How Rain Is Formed? (Water Cycle, Cloud, Rainfall)

Rain Formation

Water can exist in three states solid, liquid, and gas. When we want to get ice from water, we put the water in the freezer, cool the temperature down, and get ice. So how do we get water from gas? Well, We use the same process. We must take the water vapor, cool the temperature, and bring water. This is how clouds are created, which eventually leads to rain.

The Sun’s heat evaporates water from rivers, lakes, oceans, or even plants placed on the ground. It creates water vapor or water in gas rising in the air. As the water vapors rise in the air, the surrounding temperature cools, turning the vapor into water droplets.

The air is filled with dust, and these water droplets collide with the dust forming the clouds in our sky. When this process happens repeatedly, our cloud gets bigger, and water droplets collide, making them heavier and heavier. Once the water droplets in the clouds are heavy enough, gravity takes over, and the water droplets fall onto the Earth. In other words, it rains!

How Is Rain Formed?

In the summer, it’s hot, and water vapor remains as a gas, leading to fewer water droplets in the clouds that are heavy enough to fall as rain. Did you know? When you combine all the colors in the world, you get the color white. That’s what light coming from the sun is: a combination of all the existing colors. That’s the reason the clouds are white. They reflect the light coming from the sun. Before learning about rain formation, we need to understand the water cycle.

Water cycle explanation

The water cycle has a few main parts. They include:

  • Evaporation.
  • Condensation
  • Precipitation.
  • Collection.

Now we will discuss the water cycle step-by-step process.

Water cycle diagram

Step 1 – Evaporation: What sources of water are available for evaporation? It is where water turns from a liquid to gas. Example: From a puddle to a pond, pond to a lake, lakes to rivers, and rivers to seize.

The water is turned into a vapor and goes into the air. An unusual source of water comes from plants. Plants transpire essentially. It means losing water from their leaves similarly and or sweat or perspire. All of these processes cause water to evaporate.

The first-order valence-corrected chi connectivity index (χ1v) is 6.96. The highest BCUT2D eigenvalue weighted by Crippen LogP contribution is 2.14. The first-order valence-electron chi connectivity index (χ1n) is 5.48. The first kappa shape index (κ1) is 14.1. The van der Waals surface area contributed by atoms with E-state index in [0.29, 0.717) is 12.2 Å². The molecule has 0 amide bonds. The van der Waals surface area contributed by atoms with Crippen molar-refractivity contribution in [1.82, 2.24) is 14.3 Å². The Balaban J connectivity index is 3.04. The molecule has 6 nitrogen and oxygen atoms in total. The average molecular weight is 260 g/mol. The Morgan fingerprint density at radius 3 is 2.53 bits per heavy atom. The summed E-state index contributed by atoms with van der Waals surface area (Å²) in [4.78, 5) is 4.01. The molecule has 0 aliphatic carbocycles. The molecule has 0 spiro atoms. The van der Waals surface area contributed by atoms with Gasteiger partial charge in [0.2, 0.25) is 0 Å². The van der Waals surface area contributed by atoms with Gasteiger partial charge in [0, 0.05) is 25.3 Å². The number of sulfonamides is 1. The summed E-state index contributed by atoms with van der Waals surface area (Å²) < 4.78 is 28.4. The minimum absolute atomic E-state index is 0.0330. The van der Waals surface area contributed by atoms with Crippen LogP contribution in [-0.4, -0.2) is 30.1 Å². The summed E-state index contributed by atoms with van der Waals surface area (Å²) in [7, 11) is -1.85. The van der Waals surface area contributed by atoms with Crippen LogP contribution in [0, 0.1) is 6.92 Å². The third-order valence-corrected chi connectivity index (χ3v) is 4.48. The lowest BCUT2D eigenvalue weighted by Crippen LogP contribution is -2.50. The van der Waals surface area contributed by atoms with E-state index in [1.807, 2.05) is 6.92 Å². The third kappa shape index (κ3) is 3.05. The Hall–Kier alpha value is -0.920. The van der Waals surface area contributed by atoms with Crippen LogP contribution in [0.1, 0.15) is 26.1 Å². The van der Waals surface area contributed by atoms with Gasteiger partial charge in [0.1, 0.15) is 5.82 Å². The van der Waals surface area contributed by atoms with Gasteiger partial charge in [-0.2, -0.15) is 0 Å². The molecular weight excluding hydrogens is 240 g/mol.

Step 2 – Condensation: Once the water has entered the atmosphere, what do you think happens? The water vapor will start to condense because of the low temperature of the atmosphere. When it does this, it forms clouds.

Step 3 – Precipitation: Once all of the water is collected in the cloud, what happens next. It falls back down. A fancy word for this is precipitation. Also, it can take many forms, including rain and snow. Precipitation is the process of water falling onto the surface of the Earth.

Rain is falling water in liquid form. Snow, ice, hail, and sleet are falling water in solid or frozen form. Precipitation that falls directly into the oceans becomes part of the surface ocean and can be churned by wave and wind action into ocean currents. Rain and snow falling directly on rivers and streams become one part of streamflow. Also, The rain that falls onto land takes a different path to the river.

Step 4 – Collection: Finally, rainfall collects the water on land. It soaks back into the earth, becoming groundwater from which plants and animals can drink. It may run over the soil collecting in lakes, oceans, and rivers where the water cycle repeats.

How does rain form in clouds?

When seawater from big ocean waves gets blown up into the air, some of it can evaporate, leaving behind a particle of sea salt suspended in the air. That speck of sea salt makes the perfect condensation nuclei. So why don’t we throw all these rainmaking particles over the areas that need rain the most, like dry farmlands? It’s called cloud seeding.

Raindrops aren’t as crystal clear as they seem. They’re a little dirty. Microscopic dirt particles from the earth get blown high into the atmosphere. When they get up, they are perfect for water vapor to condense. When water vaporizes, the individual molecules move so quickly and erratically. They find it hard to light up the right way to form bonds and turn them into liquid. Instead, they find it much easier to condense onto one of these microscopic particles.

It’s called a cloud condensation nucleus to make a cloud. You need lots of these tiny little rain droplets, which means you need many nuclei to get things started. When you have enough of them, that’s a cloud. More and more rain droplets and the cloud can get larger and larger. When enough of them, they start bumping into each other faster than they can evaporate. It makes raindrops that can grow larger and larger until they’re big enough to survive the fall down to the earth.